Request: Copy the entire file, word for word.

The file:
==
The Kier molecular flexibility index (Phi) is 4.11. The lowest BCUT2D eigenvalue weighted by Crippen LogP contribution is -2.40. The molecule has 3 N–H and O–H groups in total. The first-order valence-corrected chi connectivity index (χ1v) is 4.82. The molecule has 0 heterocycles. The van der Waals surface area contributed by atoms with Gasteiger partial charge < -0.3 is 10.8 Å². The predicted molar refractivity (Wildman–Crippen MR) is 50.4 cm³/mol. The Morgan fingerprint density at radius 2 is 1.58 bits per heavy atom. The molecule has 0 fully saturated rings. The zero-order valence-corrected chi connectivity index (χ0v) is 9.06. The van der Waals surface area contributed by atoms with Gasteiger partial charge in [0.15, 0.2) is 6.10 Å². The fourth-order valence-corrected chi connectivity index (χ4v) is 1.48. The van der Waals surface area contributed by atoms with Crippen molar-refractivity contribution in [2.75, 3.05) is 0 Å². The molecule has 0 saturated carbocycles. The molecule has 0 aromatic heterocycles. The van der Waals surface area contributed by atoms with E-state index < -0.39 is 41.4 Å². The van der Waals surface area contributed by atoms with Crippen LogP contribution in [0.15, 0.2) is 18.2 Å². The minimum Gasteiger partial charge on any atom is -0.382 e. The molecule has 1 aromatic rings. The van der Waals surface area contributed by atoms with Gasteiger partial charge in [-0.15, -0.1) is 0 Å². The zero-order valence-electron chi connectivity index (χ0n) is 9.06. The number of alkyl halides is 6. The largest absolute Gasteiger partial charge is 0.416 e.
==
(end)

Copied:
The Kier molecular flexibility index (Phi) is 4.11. The lowest BCUT2D eigenvalue weighted by Crippen LogP contribution is -2.40. The molecule has 3 N–H and O–H groups in total. The first-order valence-corrected chi connectivity index (χ1v) is 4.82. The molecule has 0 heterocycles. The van der Waals surface area contributed by atoms with Gasteiger partial charge < -0.3 is 10.8 Å². The predicted molar refractivity (Wildman–Crippen MR) is 50.4 cm³/mol. The Morgan fingerprint density at radius 2 is 1.58 bits per heavy atom. The molecule has 0 fully saturated rings. The zero-order valence-corrected chi connectivity index (χ0v) is 9.06. The van der Waals surface area contributed by atoms with Gasteiger partial charge in [0.15, 0.2) is 6.10 Å². The fourth-order valence-corrected chi connectivity index (χ4v) is 1.48. The van der Waals surface area contributed by atoms with Crippen molar-refractivity contribution in [2.75, 3.05) is 0 Å². The molecule has 0 saturated carbocycles. The molecule has 0 aromatic heterocycles. The van der Waals surface area contributed by atoms with E-state index < -0.39 is 41.4 Å². The van der Waals surface area contributed by atoms with Crippen LogP contribution in [0.15, 0.2) is 18.2 Å². The minimum Gasteiger partial charge on any atom is -0.382 e. The molecule has 1 aromatic rings. The van der Waals surface area contributed by atoms with Gasteiger partial charge in [-0.15, -0.1) is 0 Å². The zero-order valence-electron chi connectivity index (χ0n) is 9.06. The number of alkyl halides is 6. The largest absolute Gasteiger partial charge is 0.416 e.